How and Why to Hold a Raffle Fundraiser
Why hold a raffle fundraiser for your organization? Paige Howard, a student at Truman State University has some wonderful ideas and tips on why and how to hold a successful raffle for your organization! Thanks Paige for your “Impact a Life” college scholarship essay.
Throughout my entire life, I have been involved in many non-profit organizations. But, whether it is a youth group, volunteer organization, or sports team, they all had one thing in common – the need for fundraising.
My softball team, for example, hosted a giant fundraiser every year in order to afford our tournaments and our trip to nationals. If we didn’t raise enough money, people would have to pay for it themselves, and that get very expensive.
Every year, our biggest fundraiser was our raffle. There are a couple of different ways to go about planning and operating a successful raffle, but we finally got it down to an almost fool-proof science.
First things first . . . selling tickets. To sell raffle tickets, you need people to be interested in your raffle. It sounds easy, but only if you use the right tools.
Sure, printing off flyers and sending out letters sounds easy, but there are printing costs associated with that which no one realizes at the time. One way to generate a buzz around your raffle is social media. Whether it is Facebook, Twitter, Instagram, or even a Vine video, social media is the quickest way to get the word out about your event.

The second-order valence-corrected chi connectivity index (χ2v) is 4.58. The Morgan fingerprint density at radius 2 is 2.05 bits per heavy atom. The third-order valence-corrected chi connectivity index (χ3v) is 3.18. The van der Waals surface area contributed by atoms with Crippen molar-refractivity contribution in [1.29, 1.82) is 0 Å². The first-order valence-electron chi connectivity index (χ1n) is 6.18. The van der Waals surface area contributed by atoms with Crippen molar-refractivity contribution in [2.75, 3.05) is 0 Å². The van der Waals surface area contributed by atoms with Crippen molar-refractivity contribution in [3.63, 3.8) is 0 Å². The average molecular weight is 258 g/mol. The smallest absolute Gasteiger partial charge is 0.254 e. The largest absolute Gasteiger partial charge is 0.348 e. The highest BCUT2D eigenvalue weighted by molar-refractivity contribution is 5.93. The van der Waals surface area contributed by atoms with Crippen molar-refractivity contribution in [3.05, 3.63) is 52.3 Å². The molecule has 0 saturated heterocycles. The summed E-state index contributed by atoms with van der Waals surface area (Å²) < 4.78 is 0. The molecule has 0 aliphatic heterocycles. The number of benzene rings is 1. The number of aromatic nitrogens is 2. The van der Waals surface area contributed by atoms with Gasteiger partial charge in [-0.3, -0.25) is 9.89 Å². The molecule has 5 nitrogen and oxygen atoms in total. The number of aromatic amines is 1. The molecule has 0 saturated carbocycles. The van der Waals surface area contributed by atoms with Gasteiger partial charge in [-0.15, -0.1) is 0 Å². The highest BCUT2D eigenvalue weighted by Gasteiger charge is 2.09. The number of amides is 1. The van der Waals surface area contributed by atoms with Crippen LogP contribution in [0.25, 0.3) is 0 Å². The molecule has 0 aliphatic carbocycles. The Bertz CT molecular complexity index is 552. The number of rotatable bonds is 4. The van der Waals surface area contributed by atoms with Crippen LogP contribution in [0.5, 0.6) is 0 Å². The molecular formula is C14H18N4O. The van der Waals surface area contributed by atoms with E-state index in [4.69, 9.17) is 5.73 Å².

You can create a page where people can follow how many tickets you’ve sold, and things like that. Once enough people know that your event will be taking place, you need to decide on an amount of tickets AND how much each ticket will sell for.
By limiting the number of tickets and making the price a little higher, people will be more interested in your raffle due to the fact that limited tickets means a limited number of possible winners, and the better their chances of winning.
Once you get people to buy tickets, you need to make sure that your prizes are worth buying the ticket for. Barely anyone would want to buy a raffle ticket for a gift basket of Soduku puzzles, so you need to make sure that your raffle prizes are tailored to your audience. In the case of a sports team, you could have one grand prize of a paid family camping trip or tickets to your city’s baseball game. Then, make smaller prizes for other winners such as gift baskets for different people (a spa basket for moms, a hardware set for dads, etc.).
The more prizes offered, regardless of their size, the more people will want to purchase your raffle tickets!
Finally, make sure there is a plan in place to get volunteers motivated to sell tickets. For instance, for every 10 tickets sold, the volunteer would get 1 free raffle ticket with their name on it. That way, every volunteer not only sells enough tickets, but strives to sell the most so they have better chances of getting a prize at the end of the raffle drawing.
With these easy steps, a raffle can be not only a money-raising opportunity for any non-profit organization, but also a fun, competitive, team-building experience as well!